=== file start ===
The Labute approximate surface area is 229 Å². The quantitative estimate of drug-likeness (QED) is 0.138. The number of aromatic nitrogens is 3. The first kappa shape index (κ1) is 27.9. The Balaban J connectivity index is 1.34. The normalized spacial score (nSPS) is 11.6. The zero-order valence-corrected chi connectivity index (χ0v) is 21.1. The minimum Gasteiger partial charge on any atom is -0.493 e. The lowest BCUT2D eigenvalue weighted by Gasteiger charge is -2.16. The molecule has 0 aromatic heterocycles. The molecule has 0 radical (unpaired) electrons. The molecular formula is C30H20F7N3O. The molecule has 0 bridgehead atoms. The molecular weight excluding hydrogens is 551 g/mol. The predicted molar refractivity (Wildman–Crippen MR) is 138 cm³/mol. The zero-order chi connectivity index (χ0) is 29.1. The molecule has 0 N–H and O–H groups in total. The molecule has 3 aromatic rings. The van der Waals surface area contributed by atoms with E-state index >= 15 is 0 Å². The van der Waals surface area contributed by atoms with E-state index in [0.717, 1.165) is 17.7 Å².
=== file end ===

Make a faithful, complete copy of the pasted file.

The Labute approximate surface area is 229 Å². The quantitative estimate of drug-likeness (QED) is 0.138. The number of aromatic nitrogens is 3. The first kappa shape index (κ1) is 27.9. The Balaban J connectivity index is 1.34. The normalized spacial score (nSPS) is 11.6. The zero-order valence-corrected chi connectivity index (χ0v) is 21.1. The minimum Gasteiger partial charge on any atom is -0.493 e. The lowest BCUT2D eigenvalue weighted by Gasteiger charge is -2.16. The molecule has 0 aromatic heterocycles. The molecule has 0 radical (unpaired) electrons. The molecular formula is C30H20F7N3O. The molecule has 0 bridgehead atoms. The molecular weight excluding hydrogens is 551 g/mol. The predicted molar refractivity (Wildman–Crippen MR) is 138 cm³/mol. The zero-order chi connectivity index (χ0) is 29.1. The molecule has 0 N–H and O–H groups in total. The molecule has 3 aromatic rings. The van der Waals surface area contributed by atoms with E-state index >= 15 is 0 Å². The van der Waals surface area contributed by atoms with E-state index in [0.717, 1.165) is 17.7 Å².